The laws listed here are representative of the various jurisdictions.
1640: New Netherlands law forbids residents from harboring or feeding runaway slaves.
1640: Punitive fugitive laws applying to both indentured servants and slaves were enacted in Connecticut, Maryland, New Jersey, South Carolina, and Virginia.
1642: A Virginia law penalized persons sheltering runaways 20 pounds worth of tobacco for each night of refuge granted. Slaves were branded with an "R" on the face after a second escape. (Act XXI, Hening's Statutes, I: 253-254) "Be it further also enacted that if any servant running away as aforesaid shall carry either piece, powder, and shot, And leave either all or any of them with the Indians, And being thereof lawfully convicted shall suffer death as in case of felony." (Act XXII, Hening's Statutes, I: 254-255).
1751: South Carolina law stated: "The carrying of Negroes among the Indians has all along been thought detrimental, as an intimacy ought to be avoided."
1848: Georgia Slave Code makes it a punishable offense for free Negro, Mulatto, and mestizo to harbor slaves. Constables were authorized to search suspected premises for runaway slaves.
1856: Mississippi law mandated that any Indian, free black, or mulatto found guilty of harboring a runaway was fined $50.00 for each black harbored and imprisoned in the prison for up to one year. The 1856 law had amended an 1839 law, stipulating an Indian found guilty of harboring any enslaved black would pay the owner $50.00 and all court costs and be imprisoned between three and six months.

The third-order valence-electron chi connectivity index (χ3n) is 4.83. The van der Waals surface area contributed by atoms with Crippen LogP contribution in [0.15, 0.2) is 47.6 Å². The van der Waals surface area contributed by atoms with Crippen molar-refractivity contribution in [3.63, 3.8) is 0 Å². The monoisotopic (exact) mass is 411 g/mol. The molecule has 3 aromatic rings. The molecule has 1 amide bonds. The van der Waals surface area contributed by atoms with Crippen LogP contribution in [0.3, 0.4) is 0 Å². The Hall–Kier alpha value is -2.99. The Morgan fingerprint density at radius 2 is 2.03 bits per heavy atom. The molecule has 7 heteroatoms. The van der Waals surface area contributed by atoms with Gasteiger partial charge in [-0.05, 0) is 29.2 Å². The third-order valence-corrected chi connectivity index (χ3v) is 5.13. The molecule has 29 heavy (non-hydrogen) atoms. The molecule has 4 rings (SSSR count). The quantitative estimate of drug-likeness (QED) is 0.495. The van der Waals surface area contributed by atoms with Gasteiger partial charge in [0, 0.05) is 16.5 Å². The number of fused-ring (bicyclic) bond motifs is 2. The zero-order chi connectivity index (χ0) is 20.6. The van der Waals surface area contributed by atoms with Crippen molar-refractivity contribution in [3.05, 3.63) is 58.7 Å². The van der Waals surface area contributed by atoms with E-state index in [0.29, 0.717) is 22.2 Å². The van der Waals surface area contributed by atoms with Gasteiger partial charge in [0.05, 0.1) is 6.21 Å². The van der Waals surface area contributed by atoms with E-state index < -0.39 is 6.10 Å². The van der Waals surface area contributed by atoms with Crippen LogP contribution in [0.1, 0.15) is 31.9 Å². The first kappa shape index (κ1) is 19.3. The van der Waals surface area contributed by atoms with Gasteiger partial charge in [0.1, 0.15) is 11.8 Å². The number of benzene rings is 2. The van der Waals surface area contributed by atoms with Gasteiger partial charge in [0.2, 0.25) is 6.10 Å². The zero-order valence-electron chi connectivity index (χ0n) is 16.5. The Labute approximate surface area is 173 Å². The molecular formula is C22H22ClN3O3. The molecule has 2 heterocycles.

One of the most compelling debates that Native Americans harbored fugitive slaves is the existence of multi-racial peoples. Africans and Native Americans intermingled along complex paths, producing and reproducing the emergence of a blended culture. Miscegenation was a powerful social behavior, filled with inherent racism. In April 1691, the Virginia House of Burgess passed its first anti-miscegenation law, "An Act for Suppressing Outlying Slaves." Upon arriving in Kansas in 1850, Quaker missionary Wilson Hobbs noticed the number of mixed blood in the Shawnee tribe. A century earlier, M. Viner, a Jesuit missionary to the Louisiana Territory, noted: "We have here Whites, Negroes, and Indians, to say nothing of the cross-breeds…." (Carter Woodson, A Century of Negro Migration, 1918, p.8).
A concrete example demonstrating the existence of multi-racial peoples involves Sally Johnson's (a Cherokee woman residing in Alabama) application to sell a reservation of land in 1831. The reservation of land (640 acres) was made to her husband, Peter Johnson. Peter was sentenced to be a runaway slave. The wife's petition was presented to the U.S. House's Committee on Public Lands. She asked Congress to confirm the reservation to her and her children and that she "be permitted to sell the fee simple estate." (American State Papers, House of Representatives, 21st Congress, 2nd Session. Public Lands: Volume 6, Page 266, No. 892). Another specific example of racial mixing can be seen in a 1778 New Jersey advertisement for a runaway.
The advertisement read: "Was stolen from her mother, a negro girl, about 9 or 10 years of age, named Dianah, her mother's name is Cash, was married to an Indian named Lewis Wollis. Any person who takes up the said negroes and Indian…shall have the above reward."
Delmarva Peninsula Native Americans